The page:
When theme parks were rare, new ideas on a grand scale were needed to separate them from the typical amusement parks with carnival rides. The concept of a log flume was a perfect fit. In 1963, Six Flags Over Texas debuted the first ever log flume ride in an amusement park. To say it was a success is an understatement. In fact, it was so popular that the park felt the need to add a second flume in 1968. When Six Flags Magic Mountain was being designed, the management took notice and opened the park with one from the very beginning.
As theme parks started appearing in the 60s and 70s, log flumes continued to be the "must have" attraction. The ride was built by Arrow Development Company, who was one of the rare ride manufacturers to provide bigger themed rides. To keep up with the demand for new ideas and larger thrills, Arrow would go on to build mine train coasters and eventually amaze the world with modern looping coasters.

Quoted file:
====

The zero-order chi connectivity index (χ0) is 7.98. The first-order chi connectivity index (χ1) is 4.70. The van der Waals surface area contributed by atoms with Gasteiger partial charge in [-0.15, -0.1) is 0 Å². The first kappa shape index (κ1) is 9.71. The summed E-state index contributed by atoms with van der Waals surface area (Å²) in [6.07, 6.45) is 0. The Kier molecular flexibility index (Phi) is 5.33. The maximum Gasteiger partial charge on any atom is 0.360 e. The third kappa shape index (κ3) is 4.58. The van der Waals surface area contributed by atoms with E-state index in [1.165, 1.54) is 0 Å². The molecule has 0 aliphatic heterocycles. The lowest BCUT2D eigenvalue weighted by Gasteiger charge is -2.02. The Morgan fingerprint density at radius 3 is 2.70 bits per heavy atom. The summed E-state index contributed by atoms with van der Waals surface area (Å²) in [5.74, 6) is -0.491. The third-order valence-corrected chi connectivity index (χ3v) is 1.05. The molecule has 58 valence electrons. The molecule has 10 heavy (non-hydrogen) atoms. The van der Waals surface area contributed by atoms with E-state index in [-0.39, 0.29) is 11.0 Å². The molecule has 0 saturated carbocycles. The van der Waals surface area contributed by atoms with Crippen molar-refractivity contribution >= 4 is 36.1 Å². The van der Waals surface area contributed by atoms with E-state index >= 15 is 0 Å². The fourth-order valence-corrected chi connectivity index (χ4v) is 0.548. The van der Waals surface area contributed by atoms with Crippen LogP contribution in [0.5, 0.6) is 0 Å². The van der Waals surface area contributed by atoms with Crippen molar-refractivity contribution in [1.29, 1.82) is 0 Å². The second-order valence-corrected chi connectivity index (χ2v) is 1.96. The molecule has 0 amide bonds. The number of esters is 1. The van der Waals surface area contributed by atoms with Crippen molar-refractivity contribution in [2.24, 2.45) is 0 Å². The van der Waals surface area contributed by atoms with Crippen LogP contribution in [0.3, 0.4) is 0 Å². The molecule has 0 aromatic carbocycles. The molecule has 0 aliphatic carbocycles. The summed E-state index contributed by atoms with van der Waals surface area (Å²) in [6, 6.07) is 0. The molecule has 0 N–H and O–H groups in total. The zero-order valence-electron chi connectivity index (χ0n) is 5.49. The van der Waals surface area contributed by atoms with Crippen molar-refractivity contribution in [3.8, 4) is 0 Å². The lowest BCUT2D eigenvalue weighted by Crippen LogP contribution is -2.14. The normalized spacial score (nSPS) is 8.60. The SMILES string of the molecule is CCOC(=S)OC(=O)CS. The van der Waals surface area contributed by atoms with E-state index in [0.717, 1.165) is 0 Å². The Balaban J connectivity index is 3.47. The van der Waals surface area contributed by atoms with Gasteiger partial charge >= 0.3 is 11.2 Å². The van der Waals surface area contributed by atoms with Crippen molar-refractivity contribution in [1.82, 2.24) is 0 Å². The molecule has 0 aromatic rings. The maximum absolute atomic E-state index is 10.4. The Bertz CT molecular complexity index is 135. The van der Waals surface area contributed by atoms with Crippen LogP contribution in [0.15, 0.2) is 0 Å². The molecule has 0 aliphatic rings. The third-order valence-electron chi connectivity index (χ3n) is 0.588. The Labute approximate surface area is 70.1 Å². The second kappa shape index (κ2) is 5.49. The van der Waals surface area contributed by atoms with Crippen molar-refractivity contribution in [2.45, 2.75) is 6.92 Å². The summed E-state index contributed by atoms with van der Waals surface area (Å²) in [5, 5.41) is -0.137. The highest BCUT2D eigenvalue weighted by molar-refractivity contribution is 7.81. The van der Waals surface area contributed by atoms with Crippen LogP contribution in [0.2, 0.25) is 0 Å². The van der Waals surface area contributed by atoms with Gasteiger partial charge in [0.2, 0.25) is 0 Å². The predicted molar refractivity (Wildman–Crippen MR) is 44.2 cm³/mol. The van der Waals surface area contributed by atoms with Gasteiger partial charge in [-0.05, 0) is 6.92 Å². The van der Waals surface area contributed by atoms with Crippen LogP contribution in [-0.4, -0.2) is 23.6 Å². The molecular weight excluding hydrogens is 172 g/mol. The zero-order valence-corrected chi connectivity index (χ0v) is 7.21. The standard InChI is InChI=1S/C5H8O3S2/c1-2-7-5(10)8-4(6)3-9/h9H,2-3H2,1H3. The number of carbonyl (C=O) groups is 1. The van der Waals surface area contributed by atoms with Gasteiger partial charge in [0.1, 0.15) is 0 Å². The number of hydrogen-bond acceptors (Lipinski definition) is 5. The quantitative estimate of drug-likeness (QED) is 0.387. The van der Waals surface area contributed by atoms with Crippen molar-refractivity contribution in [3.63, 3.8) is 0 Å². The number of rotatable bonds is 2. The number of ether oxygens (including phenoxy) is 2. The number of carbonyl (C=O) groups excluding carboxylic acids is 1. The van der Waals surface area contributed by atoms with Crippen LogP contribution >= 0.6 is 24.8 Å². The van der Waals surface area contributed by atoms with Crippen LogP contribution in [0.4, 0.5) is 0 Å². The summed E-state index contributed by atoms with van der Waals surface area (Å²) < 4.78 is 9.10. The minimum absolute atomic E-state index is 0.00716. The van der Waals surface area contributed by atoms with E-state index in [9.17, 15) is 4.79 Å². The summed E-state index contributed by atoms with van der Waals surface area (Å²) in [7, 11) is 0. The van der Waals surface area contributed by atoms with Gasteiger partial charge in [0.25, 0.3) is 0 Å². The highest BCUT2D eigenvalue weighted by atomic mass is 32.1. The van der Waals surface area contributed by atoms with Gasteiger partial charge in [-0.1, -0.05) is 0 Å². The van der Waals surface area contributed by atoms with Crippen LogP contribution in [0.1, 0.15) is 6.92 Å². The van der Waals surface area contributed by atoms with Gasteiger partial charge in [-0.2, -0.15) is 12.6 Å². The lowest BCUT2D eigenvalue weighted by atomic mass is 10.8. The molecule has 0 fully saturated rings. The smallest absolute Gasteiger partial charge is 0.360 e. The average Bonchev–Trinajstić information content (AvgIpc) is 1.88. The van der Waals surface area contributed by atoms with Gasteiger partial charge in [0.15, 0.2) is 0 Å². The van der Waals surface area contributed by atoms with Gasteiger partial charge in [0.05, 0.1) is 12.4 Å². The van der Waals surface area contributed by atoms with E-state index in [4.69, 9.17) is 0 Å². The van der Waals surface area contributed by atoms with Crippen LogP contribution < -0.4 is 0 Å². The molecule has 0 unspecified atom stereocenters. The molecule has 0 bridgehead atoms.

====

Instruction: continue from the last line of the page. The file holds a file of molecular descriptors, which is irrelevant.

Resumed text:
A History of the Log Flume
Historically, log flumes were used in the latter half of the 1800s to transport logs and lumber down the side of a mountain where it would be received at a sawmill. Flowing water was the method of transportation, and it efficiently helped the transport of the wood over ravines, cliffs, and gorges. Some records indicate that one particular flume spanned over 62 miles in California in 1890. On occasion, workers would climb aboard a log and take a ride to make sure everything was flowing well, and quite probably, for the thrill. While that kind of riding would have been dangerous in the 1800s, it was the origins to the great family fun of the well-known log flume ride.